Contrary to defendant's contention, we conclude that the evidence of the child's personhood is legally sufficient to support the conviction (see generally People v Danielson, 9 NY3d 342, 349; People v Bleakley, 69 NY2d 490, 495). The Penal Law provides that a defendant "is guilty of manslaughter in the second degree when . . . [he or she] recklessly causes the death of another person" (§ 125.15 [1]). Furthermore, " [p]erson,' when referring to the victim of a homicide, means a human being who has been born and is alive" (§ 125.05 [1]), and the Penal Law defines homicide as "conduct which causes the death of a person or an unborn child with which a female has been pregnant for more than twenty-four weeks" (§ 125.00).

Defendant first contends that the evidence is not legally sufficient because, pursuant to the above statutory scheme, a child who is less than 24 weeks of gestational age is not a person. That contention is without merit. Penal Law § 125.00 uses the disjunctive "or" in defining who may be the victim of a homicide, and it is a well-settled rule of statutory interpretation that "[u]se of the conjunction or' in a statute usually indicates that the language is to be construed in an alternative sense" (McKinney's Cons Laws of NY, Book 1, Statutes § 235; see McSweeney v Bazinet, 269 App Div 213, 216, affd 295 NY 797; People v Cubiotti, 4 Misc 2d 44, 46). Therefore, a victim who is born alive may be a person for the purposes of a homicide pursuant to section 125.00, regardless of whether he or she is less than 24 weeks of gestational age.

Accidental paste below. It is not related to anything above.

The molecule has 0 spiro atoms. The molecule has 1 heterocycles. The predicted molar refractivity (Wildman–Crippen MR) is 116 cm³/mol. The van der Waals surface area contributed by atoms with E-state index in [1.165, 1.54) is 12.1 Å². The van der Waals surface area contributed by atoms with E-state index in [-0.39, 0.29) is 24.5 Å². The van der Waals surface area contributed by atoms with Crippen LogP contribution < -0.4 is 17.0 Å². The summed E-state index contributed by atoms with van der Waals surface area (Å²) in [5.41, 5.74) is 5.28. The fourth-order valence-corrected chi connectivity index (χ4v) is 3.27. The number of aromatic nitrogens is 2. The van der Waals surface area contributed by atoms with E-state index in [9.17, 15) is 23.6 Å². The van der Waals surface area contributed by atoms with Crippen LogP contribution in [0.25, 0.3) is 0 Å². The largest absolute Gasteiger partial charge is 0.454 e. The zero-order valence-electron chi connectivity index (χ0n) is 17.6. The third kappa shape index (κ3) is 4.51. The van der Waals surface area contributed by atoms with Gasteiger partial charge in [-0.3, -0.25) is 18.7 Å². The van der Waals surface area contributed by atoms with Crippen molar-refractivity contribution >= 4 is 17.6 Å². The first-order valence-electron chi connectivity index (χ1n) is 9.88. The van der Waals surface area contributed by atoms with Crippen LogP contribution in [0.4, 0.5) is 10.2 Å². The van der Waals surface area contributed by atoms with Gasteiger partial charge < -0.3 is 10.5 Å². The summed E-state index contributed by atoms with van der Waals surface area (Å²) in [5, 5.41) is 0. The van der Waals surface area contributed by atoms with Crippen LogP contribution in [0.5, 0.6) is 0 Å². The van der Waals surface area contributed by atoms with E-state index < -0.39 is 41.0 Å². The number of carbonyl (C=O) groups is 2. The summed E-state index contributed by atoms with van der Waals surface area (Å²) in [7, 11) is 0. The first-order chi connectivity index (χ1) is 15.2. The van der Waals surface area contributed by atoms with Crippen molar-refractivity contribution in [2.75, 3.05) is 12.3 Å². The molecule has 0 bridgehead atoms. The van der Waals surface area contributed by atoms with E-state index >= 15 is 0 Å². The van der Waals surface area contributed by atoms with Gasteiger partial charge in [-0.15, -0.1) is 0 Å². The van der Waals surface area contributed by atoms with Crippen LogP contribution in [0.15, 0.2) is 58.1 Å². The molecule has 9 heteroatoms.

Defendant next contends that the evidence is not legally sufficient because the child was not born alive as required by the definition of "person" (Penal Law § 125.05). As a preliminary matter, we note that defendant did not raise that contention in support of his motion for a trial order of dismissal (see generally People v Gray, 86 NY2d 10, 19). Indeed, in his argument in support of his motion, defendant conceded that the child had been born alive, but advanced a different challenge to the child's personhood. We nevertheless conclude that "the trial court, in response to defendant's [motion], expressly decided the question raised on appeal,' thus preserving the issue for review" (People v Smith, 22 NY3d 462, 465). In any event, that contention is also without merit. A "child was born alive in the legal sense [if it] had been wholly expelled from its mother's body and possessed or was capable of an existence by means of a circulation independent of [the mother's] . . . The true test of separate existence in the theory of the law (whatever it may be in medical science) is the answer to the question whether the child is carrying on its being without the help of the mother's circulation" (People v Hayner, 300 NY 171, 174 [internal quotation marks omitted]). Here, although the child's breathing was sustained by mechanical means for a short time after the cesarean section was performed, she was removed from mechanical life support and survived on her own without medical assistance for approximately 2½ hours. Thus, for that period of time she carried "on [her] being without the help of [her] mother's circulation" (id.).